Castles of Croatia -2021 -First Day Cover.

Brezovica Manor, situated 13 km from Zagreb, is one of the most important examples of Baroque manor architecture in Croatia, although in a poor condition and without a purpose for decades. The name Brezovica is mentioned at the end of the 13th century. It is a noble estate from the end of the 14th century, and in the 16th century it was a Renaissance burg. The estate belonged to various noble families (Zrinski, Drašković, Gyulaj, etc.), of which the Counts Drašković Trakošćanski left the most visible trace.

The manor was nationalized in 1946 and until 1990 it was used for the needs of a gardening school, disco club and a restaurant, and in 2006 it was returned to the Zagreb Archdiocese. The manor house and its estate are waiting for an opportunity for a new life.

Erdödy Castle – the Renaissance castle of the Counts Erdödy in Jastrebarsko

Erdödy Castle is located on the edge of the historic centre of Jastrebarsko, a village that received the status of a free royal market in the middle of the 13th century. Construction of the castle began sometime between 1483 and 1489 and during the 16th century it was extended and took on the appearance of a Renaissance castle, which has been preserved to this day without major changes, although in poor condition. For centuries, the feudal castle and the royal market lived in coexistence with the strong influence of the noble Erdödy family.

The castle has been owned by the town of Jastrebarsko since 1936, which bought it to prevent the castle from being dismantled for the sale of building materials. Today, 85 years later, the castle is in a poor condition and in danger of collapse due to decades of lack of maintenance. The town is pinning its hopes on rebuilding the castle with EU funds.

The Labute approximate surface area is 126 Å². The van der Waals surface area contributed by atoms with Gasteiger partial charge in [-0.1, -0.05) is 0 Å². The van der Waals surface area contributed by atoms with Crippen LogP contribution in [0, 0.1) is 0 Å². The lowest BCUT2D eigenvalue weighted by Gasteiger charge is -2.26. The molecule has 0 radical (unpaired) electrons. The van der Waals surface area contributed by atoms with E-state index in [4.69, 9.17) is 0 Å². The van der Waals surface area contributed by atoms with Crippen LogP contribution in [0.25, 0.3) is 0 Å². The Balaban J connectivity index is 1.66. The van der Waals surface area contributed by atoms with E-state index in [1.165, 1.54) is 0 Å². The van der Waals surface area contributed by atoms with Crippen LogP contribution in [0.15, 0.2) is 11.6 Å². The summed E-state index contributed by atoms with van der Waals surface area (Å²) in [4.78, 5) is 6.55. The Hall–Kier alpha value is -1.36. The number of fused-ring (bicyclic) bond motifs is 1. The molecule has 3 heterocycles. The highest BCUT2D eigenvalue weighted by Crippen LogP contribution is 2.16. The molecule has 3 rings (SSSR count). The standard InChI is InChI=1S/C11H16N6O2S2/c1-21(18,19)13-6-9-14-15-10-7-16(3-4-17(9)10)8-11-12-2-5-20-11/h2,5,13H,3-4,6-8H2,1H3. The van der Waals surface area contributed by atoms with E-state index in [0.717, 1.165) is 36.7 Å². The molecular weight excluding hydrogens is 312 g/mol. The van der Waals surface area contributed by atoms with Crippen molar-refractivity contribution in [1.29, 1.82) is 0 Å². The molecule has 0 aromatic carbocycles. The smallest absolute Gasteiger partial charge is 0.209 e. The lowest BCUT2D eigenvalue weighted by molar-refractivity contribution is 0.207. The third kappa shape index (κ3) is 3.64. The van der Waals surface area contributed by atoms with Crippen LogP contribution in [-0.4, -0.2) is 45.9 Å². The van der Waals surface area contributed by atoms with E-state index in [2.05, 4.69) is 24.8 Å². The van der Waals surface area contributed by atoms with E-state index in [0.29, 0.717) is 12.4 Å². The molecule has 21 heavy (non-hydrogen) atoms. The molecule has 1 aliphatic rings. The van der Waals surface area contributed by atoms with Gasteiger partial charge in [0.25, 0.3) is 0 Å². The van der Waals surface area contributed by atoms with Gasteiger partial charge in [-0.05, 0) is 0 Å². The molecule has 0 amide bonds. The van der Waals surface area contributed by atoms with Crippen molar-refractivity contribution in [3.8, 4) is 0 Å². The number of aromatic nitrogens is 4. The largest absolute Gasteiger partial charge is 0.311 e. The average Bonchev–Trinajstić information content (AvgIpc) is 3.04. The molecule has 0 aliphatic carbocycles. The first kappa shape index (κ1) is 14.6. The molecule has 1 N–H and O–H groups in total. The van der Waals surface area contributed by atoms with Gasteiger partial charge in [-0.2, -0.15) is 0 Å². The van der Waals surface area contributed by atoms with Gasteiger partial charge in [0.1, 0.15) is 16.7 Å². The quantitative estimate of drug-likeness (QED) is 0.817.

Laduč Manor– the historicist manor of Baron Vranyczany-Dobrinović

The manor in Laduč is located in the Municipality of Brdovec, 25 km west of Zagreb, on the border of the Sava Valley and the hills of Hrvatsko Zagorje. In the vicinity of Zaprešić, there are four castles only a few kilometres apart – the westernmost is Laduč, followed by the classicist Januševec, baroque Lužnica and the historicist Novi Dvori Jelačićevi.

The castle in Laduč was built in historicist style at the end of the 19th century on the foundations of an old manor house. Baron Vranyczany-Dobrinović entrusted the design and construction to the architect Kuni Waidman. It is single-storey with a rectangular floor plan and extensions to the north. The main façade faces south and the Sava Valley, with a view of the Samobor Hills. The main architectural feature of the southern entrance façade is a large gazebo with three arches. The central space of the interior is a large lobby with a representative staircase.

Novi Dvori – the manor of the Croatian ban Josip Jelačić in Zaprešić

The Novi Dvori estate was founded in 1611 as part of the Susedgrad-Stubica manor. Since then, until the middle of the 19th century, it had many well-known noble owners such as Zrinski, Čikulin, Sermage, Festetić and Erdödy. In 1852, the castle was bought from Aleksandar Erdödy by the then Croatian ban Josip Jelačić. The estate was owned by his family until 1934, when the ban’s niece, Countess Anka Jelačić, the last descendant of the family, died. She left the estate to the Croatian people and founded four charitable foundations. After the Second World War, the foundations disappeared, as well as the continuity of life in the castle, located only 18 km from Zagreb. Up to the present day attempts have been made to bring life back to the castle and its complex in some modern form.

The complex includes a castle, a park, gardens and an orchard, numerous outbuildings and a forest park, with a total area of about 20 hectares. The castle was approached by an alley of wild chestnuts, accompanied by outbuildings, among which stands out a round winnowing barn and a three-storey granary converted into the Gallery “Skurijeni”. Ban built a neo-Gothic chapel in the park, where he was buried. In 1884, a neo-Gothic tomb of the Jelačić family was built at Hrastina Forest Park, designed by the architect Herman Bollé, who has restored the Zagreb Cathedral and built the Mirogoj arcades.

A Common Sheet was issued by Croati on 20 May 2021.